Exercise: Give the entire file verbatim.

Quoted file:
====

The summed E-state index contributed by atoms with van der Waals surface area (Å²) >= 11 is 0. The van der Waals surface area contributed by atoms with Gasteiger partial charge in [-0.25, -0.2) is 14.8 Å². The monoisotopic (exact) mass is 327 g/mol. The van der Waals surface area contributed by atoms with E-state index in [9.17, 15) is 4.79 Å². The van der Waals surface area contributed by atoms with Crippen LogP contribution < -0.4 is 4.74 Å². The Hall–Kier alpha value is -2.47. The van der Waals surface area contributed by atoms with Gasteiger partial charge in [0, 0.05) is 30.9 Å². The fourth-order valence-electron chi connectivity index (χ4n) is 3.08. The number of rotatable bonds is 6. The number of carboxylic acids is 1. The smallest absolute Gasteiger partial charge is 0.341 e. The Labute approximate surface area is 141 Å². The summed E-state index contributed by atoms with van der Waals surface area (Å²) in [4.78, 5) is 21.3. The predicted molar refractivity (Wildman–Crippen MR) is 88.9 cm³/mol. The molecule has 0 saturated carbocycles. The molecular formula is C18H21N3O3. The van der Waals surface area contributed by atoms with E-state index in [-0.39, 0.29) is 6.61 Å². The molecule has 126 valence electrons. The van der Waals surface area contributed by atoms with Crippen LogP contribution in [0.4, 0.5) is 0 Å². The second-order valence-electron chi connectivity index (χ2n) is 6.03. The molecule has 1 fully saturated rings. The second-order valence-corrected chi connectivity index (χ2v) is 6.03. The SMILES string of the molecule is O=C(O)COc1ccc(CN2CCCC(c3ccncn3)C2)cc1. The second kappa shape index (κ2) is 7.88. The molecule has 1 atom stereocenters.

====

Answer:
The summed E-state index contributed by atoms with van der Waals surface area (Å²) >= 11 is 0. The van der Waals surface area contributed by atoms with Gasteiger partial charge in [-0.25, -0.2) is 14.8 Å². The monoisotopic (exact) mass is 327 g/mol. The van der Waals surface area contributed by atoms with E-state index in [9.17, 15) is 4.79 Å². The van der Waals surface area contributed by atoms with Crippen LogP contribution < -0.4 is 4.74 Å². The Hall–Kier alpha value is -2.47. The van der Waals surface area contributed by atoms with Gasteiger partial charge in [0, 0.05) is 30.9 Å². The fourth-order valence-electron chi connectivity index (χ4n) is 3.08. The number of rotatable bonds is 6. The number of carboxylic acids is 1. The smallest absolute Gasteiger partial charge is 0.341 e. The Labute approximate surface area is 141 Å². The summed E-state index contributed by atoms with van der Waals surface area (Å²) in [4.78, 5) is 21.3. The predicted molar refractivity (Wildman–Crippen MR) is 88.9 cm³/mol. The molecule has 0 saturated carbocycles. The molecular formula is C18H21N3O3. The van der Waals surface area contributed by atoms with E-state index in [-0.39, 0.29) is 6.61 Å². The molecule has 126 valence electrons. The van der Waals surface area contributed by atoms with Crippen LogP contribution in [0.4, 0.5) is 0 Å². The second-order valence-electron chi connectivity index (χ2n) is 6.03. The molecule has 1 fully saturated rings. The second-order valence-corrected chi connectivity index (χ2v) is 6.03. The SMILES string of the molecule is O=C(O)COc1ccc(CN2CCCC(c3ccncn3)C2)cc1. The second kappa shape index (κ2) is 7.88. The molecule has 1 atom stereocenters.